Autophagosome dynamics in neurodegeneration at a glance

Yvette C. Wong, Erika L.F. Holzbaur*

*Corresponding author for this work

Research output: Contribution to journalArticlepeer-review

90 Scopus citations


Autophagy is an essential homeostatic process for degrading cellular cargo. Aging organelles and protein aggregates are degraded by the autophagosome-lysosome pathway, which is particularly crucial in neurons. There is increasing evidence implicating defective autophagy in neurodegenerative diseases, including amyotrophic lateral sclerosis (ALS), Alzheimer's disease, Parkinson's disease and Huntington's disease. Recent work using live-cell imaging has identified autophagy as a predominantly polarized process in neuronal axons; autophagosomes preferentially form at the axon tip and undergo retrograde transport back towards the cell body. Autophagosomes engulf cargo including damaged mitochondria (mitophagy) and protein aggregates, and subsequently fuse with lysosomes during axonal transport to effectively degrade their internalized cargo. In this Cell Science at a Glance article and the accompanying poster, we review recent progress on the dynamics of the autophagy pathway in neurons and highlight the defects observed at each step of this pathway during neurodegeneration.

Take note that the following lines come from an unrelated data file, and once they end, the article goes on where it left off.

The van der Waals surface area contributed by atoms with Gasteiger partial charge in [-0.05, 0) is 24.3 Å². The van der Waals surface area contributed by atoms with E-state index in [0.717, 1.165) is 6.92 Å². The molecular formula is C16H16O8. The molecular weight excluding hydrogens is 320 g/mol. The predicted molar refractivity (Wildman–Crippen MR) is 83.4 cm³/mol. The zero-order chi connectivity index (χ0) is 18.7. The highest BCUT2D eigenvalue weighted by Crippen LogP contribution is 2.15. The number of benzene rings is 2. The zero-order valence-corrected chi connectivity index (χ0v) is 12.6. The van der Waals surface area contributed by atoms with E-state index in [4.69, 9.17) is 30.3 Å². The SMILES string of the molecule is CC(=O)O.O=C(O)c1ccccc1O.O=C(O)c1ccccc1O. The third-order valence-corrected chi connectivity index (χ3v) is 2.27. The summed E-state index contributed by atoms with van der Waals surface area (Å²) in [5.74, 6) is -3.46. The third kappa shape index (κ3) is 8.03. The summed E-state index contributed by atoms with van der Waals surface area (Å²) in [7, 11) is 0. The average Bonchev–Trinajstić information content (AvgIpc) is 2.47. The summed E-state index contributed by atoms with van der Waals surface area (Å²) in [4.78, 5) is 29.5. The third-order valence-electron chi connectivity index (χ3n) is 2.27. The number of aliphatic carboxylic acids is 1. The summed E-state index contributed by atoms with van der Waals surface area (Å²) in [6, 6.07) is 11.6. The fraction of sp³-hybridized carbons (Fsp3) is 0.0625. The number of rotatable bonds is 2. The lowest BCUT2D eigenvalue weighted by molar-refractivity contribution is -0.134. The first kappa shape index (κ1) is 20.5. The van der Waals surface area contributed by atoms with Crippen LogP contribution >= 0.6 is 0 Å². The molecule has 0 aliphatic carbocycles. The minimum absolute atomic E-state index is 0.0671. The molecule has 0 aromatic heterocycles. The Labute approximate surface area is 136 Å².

Original languageEnglish (US)
Pages (from-to)1259-1267
Number of pages9
JournalJournal of cell science
Issue number7
StatePublished - 2015
Externally publishedYes


  • Alzheimer's disease
  • Amyotrophic lateral sclerosis
  • Autophagy
  • Axonal transport
  • Huntington's disease
  • Parkinson's disease

ASJC Scopus subject areas

  • Cell Biology


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